1. Using a spectrum analyzer to look at the RF power at the target frequency between frequency-shifted AUX beam and PSL carrier on AS110, align the beam using the mirror pair closest to the fiber coupler for maximum signal.
2. Initiate a sweep of the PLL LO frequency sourced by the Marconi using GPIB scripts over about 1 FSR. A strong peak was visible at ~31.76 MHz offset frequency
3. Tune and hold LO frequency (in this case at 48.2526 MHz) such that AUX beam resonates in the arm. Optimize alignment by maximizing RF signal on PD in transmission.

This was followed by a sweep over two full FSRs. Attachment #1 shows the trace recorded by the AG4395 using the max data hold setting during the sweep. Essentially the beat between AUX and PSL carrier traced out the arm's transmission curve. At minimum transmission there was still a ~82dB beat on the transmission PD visible.

The YEND QPD is currently blocked and sees no light.

Attachment 1: AG4395A_07-06-2018_205019.pdf
Attachment 2: PSL_AUX_SETUP.pdf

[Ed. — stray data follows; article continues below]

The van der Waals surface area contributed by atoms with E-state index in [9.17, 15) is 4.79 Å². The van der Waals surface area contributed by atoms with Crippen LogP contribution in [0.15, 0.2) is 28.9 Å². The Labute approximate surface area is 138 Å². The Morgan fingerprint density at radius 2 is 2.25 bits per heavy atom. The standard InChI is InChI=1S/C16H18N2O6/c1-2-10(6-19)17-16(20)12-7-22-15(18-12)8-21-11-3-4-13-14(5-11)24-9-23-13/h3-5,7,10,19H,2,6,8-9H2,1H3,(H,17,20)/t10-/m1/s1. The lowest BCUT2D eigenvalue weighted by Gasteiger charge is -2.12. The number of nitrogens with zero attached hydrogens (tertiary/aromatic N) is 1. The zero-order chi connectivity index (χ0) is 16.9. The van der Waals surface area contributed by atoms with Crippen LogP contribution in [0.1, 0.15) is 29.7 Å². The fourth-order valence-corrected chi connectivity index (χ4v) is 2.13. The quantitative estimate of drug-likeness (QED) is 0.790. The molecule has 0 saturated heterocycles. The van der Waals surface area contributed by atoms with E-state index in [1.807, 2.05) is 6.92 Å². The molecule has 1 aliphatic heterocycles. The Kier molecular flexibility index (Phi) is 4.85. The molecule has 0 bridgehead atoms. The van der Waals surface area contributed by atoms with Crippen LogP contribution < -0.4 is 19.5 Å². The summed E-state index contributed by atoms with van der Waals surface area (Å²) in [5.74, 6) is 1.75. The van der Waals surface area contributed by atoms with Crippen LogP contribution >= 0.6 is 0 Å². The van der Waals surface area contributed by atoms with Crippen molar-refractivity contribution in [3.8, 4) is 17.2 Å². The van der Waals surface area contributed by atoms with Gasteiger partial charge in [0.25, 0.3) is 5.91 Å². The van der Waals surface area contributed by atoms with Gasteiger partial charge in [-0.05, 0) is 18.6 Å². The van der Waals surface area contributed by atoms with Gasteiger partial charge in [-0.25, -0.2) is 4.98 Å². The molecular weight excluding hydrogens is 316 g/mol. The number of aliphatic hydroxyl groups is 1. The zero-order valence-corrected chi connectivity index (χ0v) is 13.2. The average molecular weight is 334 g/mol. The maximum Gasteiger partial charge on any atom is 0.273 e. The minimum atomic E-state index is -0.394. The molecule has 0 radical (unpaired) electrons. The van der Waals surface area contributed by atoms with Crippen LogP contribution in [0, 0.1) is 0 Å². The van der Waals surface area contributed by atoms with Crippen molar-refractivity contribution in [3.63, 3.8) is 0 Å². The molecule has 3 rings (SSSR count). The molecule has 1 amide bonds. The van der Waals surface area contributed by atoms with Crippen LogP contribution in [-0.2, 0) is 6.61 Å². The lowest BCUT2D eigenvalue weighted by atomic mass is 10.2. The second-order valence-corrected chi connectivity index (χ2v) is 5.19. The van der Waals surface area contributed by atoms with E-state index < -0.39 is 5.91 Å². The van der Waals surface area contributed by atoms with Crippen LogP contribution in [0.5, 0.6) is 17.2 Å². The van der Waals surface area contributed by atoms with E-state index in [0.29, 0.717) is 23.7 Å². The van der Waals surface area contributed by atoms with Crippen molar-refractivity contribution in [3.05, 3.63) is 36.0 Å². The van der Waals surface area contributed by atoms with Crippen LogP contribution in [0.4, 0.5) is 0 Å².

Attachment 3: AS_AUX_SETUP.pdf
13931   Fri Jun 8 00:36:54 2018 gautamUpdatePSLobserving the resonance signal corresponding to the injected frequency.

It isn't clear to me in the drawing where the Agilent is during this measurement. Over 40m of cabling, the loss of signal can be a few dB, and considering we don't have a whole lot of signal in the first place, it may be better to send the stronger RF signal (i.e. Marconi pickoff) over the long cable rather than the weak beat signal from the Transmission photodiode.

13930   Thu Jun 7 22:36:09 2018 not keerthanaUpdatePSLobserving the resonance signal corresponding to the injected frequency.

I worked a bit on the PSL table today

13929   Thu Jun 7 20:21:15 2018 KojiUpdateComputer Scripts / Programs/cvs/cds Backup in danger

Local backup on chiara seems not working since Nov 19, 2017.
/opt/rtcds/caltech/c1/scripts/backup/localbackup.log

2017-11-18 07:00:01,504 INFO       Updating backup image of /cvs/cds 2017-11-18 07:03:00,113 INFO       Backup rsync job ran successfully, transferred 1954 files. 2017-11-19 07:00:02,564 INFO       Updating backup image of /cvs/cds 2017-11-19 07:00:02,592 ERROR      External drive not mounted!!!

13928   Thu Jun 7 20:19:53 2018 poojaUpdate

Just to inform, I'm working in optimus to develop python code to train the neural network since it requires a lot of memory.

13927   Thu Jun 7 16:15:03 2018 gautamUpdateLSCTRX clipping